We have already received approval for our first GCF-financed project: a $26.6 million investment in the Kingdom of Bhutan. These funds are the first GCF grant for Bhutan, and they’re a much-needed shot in the arm for the work that WWF is already doing to protect the country’s stunning landscapes and natural resources.
Nestled between China to the north and India to the south Bhutan is one of the world’s great ecological gems. To outsiders, the tiny nation resembles a fairy-tale Buddhist kingdom untouched by the trappings of modernity. Rivers snake their way through lush mountains wreathed in mist. Snow leopards and Bengal tigers roam a massive network of protected landscapes that encompass more than half of the nation’s territory.
Bhutan’s ecosystems and rich biodiversity benefit the more than 800,000 people who live there, and many others across the planet. The rivers that flow through Bhutan are part of a larger network that provides freshwater for one-fifth of the world’s population. And Bhutan’s forests serve as a powerful carbon sink, absorbing nearly three times more CO2 than the country emits every year.
Relatively isolated from the rest of the world for much of its history, Bhutan is now determined to promote economic growth without sacrificing the ecological treasures that have sustained its people for centuries. A new program called Bhutan for Life aims to safeguard the country’s 5 million acres of protected lands forever. To help the government of Bhutan gradually assume the full cost of this ambitious program, WWF and others worked with them to adopt an innovative financial approach.
Bhutan for Life goes into effect only when investors reach the full fundraising goal—$43 million in this case. No one pays a dime until the goal has been met. And even when it has, the release of funds (including those provided by the GCF) depends upon the Royal Government of Bhutan meeting certain milestones. The government will contribute a further $75 million over the life of the project to meet its objectives. With this approach, co-investors can have confidence that their contributions will have the intended impacts, and that Bhutan is accountable for fulfilling its commitments.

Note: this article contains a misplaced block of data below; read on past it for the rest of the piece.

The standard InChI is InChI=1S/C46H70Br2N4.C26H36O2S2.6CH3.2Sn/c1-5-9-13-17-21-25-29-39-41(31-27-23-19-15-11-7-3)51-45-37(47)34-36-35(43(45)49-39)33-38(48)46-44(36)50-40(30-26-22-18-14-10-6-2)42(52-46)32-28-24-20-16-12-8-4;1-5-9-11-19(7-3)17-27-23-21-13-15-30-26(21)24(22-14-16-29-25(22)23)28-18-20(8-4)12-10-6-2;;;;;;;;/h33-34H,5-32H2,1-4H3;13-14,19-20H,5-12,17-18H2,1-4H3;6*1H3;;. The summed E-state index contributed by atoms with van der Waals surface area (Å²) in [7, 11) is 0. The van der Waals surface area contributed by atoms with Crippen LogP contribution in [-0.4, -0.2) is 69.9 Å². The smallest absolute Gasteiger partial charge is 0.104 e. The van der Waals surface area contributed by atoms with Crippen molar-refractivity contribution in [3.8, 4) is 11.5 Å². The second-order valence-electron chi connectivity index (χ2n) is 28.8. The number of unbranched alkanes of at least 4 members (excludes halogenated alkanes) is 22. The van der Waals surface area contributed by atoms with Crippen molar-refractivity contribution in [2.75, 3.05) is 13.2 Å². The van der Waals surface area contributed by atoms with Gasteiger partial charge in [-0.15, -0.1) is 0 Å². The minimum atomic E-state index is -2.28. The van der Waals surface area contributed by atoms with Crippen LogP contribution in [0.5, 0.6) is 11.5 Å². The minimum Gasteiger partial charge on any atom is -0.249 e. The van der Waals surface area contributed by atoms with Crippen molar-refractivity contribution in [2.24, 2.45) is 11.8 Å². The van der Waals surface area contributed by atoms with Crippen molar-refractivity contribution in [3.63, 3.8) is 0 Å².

We know this works because we’ve done it before. In 2014, the government of Brazil, WWF, and others used the same model to raise $215 million for ARPA for Life, the largest tropical forest conservation project ever conceived. ARPA for Life aims to permanently protect 150 million acres of the Brazilian Amazon rain forest, and one study projects that it could help Brazil avoid at least 1.4 billion tons of carbon emissions by 2050.
“World Wildlife Fund has a proven track record of working across sectors and across borders to protect our planet’s most vulnerable wildlife, lands, and resources,” says GCF executive director Howard Bamsey. “That experience makes them highly qualified to partner with the GCF in this endeavor.”
We believe the best is yet to come. Through the broader Earth for Life initiative, WWF plans to replicate the financing model used in Brazil and Bhutan in 10 countries over the coming years. By working together—with individuals, businesses, governments, and organizations like the GCF—we can be “architects of the better world.”